Four Speedometers to Watch as a Groups Pastor

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This past Sunday was a great Sunday for Small Group Bible Study at the church I serve. Let me give you a few reasons why:
  • We had over 1,000 people in small group Bible study. That’s good!
  • We had 58 more people in small group Bible study than we did on the first Sunday of May last year. That’s really good!
  • We only had 100 fewer people in small group Bible study than we had in worship attendance. That’s spectacular!! 
Why am I so excited about that last number? Every week, I keep track of how many people are in Sunday school relative to the number of people in worship. Why? Because our strategy is to move people from Worship to Grow (Small Groups) to Serve (Missions and Service opportunities). Getting bigger in any one of those areas isn’t a bad thing. But when we see the gap between those three begin to shrink, it tells me that we are doing a better job of moving people from one step to the next. It tells me we are growing in a balanced way.
May 1 was the smallest gap from worship attendance to small group attendance we’ve had since I got here. By a lot. Just to give you a frame of reference, in April we had an average of 204 more people in worship than in small groups. So, whatever you guys are doing to encourage people in your class to go to worship, keep it up! And whatever our worship leadership is doing to encourage people to go to Sunday school, keep it up!
As an education minister, I try to keep in mind four speedometers:
  1. Enrollment: The number of people we can potentially influence with our small group ministry
  2. Attendance: The number of people who are in a small group Bible study on a given week
  3. Engagement: The number of weeks per month someone attends a small group Bible study
  4. Movement: The number of people in small groups relative to the number of people in worship, and the number involved in serving relative to the number in small groups.

It’s that fourth speedometer that has me most excited today. The closer that number gets to zero, the more indication that our strategy is effective.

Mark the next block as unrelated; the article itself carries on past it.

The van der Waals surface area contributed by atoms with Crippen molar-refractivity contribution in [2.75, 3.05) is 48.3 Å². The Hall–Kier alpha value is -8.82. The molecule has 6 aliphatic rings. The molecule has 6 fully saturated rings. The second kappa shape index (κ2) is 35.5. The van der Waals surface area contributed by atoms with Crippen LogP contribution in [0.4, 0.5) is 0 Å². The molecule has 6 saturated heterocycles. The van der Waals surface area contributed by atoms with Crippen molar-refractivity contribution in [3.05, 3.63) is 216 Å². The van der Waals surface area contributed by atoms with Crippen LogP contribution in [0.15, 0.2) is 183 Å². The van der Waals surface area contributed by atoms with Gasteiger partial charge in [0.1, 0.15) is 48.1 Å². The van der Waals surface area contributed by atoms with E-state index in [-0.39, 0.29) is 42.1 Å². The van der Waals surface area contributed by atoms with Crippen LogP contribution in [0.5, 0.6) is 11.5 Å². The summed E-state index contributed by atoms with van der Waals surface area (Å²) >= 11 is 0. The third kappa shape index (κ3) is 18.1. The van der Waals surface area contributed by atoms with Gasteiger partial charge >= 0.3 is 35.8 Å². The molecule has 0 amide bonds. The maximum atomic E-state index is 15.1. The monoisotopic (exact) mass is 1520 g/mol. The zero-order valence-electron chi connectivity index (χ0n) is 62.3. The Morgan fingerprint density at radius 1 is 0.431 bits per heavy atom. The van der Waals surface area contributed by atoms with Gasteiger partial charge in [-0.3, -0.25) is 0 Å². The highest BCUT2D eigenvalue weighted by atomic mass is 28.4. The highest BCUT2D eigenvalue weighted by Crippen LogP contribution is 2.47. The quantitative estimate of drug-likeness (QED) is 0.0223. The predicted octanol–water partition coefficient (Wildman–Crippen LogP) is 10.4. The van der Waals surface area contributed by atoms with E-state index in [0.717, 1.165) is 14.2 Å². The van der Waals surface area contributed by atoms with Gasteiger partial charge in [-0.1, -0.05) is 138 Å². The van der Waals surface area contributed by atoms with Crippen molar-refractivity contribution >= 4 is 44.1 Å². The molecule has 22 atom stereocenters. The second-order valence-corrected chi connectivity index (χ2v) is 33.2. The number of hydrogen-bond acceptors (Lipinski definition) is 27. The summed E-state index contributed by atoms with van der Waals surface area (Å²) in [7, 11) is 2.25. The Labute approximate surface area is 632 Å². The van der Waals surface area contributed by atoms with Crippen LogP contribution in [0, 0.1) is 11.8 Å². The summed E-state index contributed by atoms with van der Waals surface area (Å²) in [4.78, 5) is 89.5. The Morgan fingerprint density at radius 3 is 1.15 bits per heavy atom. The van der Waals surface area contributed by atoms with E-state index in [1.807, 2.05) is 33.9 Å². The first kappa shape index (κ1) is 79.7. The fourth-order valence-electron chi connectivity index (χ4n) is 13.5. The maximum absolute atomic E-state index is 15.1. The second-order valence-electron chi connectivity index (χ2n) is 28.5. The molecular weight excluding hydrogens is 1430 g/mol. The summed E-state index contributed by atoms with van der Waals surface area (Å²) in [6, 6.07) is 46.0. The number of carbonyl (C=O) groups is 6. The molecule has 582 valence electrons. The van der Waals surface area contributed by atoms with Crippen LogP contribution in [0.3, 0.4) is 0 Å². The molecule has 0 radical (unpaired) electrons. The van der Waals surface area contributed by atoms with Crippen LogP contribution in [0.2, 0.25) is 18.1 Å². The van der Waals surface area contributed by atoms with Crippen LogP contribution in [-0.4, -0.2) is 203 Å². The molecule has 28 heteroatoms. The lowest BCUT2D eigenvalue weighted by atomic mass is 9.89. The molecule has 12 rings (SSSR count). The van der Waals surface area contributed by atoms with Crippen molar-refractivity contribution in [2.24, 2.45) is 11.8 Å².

Please remember that every single person in your small group is more than a number. They are a person with needs, hurts, challenges, and victories. Every Sunday you teach, you are not standing before a “group.” You are standing before individuals who are sitting together. But we keep track of numbers so we can have some indication of how we are doing in meeting those needs, mending those hurts, facing those challenges, and celebrating those victories. To borrow the old cliche, we count people because people count!  

If you are in education ministry, how do you measure the effectiveness of your ministry? 

Author: jamesleejackson

I am a pastor in Prattville, Alabama. I read a lot, write a little, and drink lots of coffee. I have three callings in life: surrender to Christ, be a husband to Trish, be a father to Caleb and Joshua. Everything else is an assignment, because everything else can be done by someone else.

4 thoughts on “Four Speedometers to Watch as a Groups Pastor”

  1. I am not in education ministry but I am director of outreach and missions.

    I measure the success of our outreach by how many people volunteer to help with our outreach efforts.

    Simple really but numbers are really the best way to measure.

    Anecdotally, people do come to me with ideas on outreach efforts they think we should try. I like this because it means outreach isn’t something we just do but something people want to do, which is awesome.

    Like

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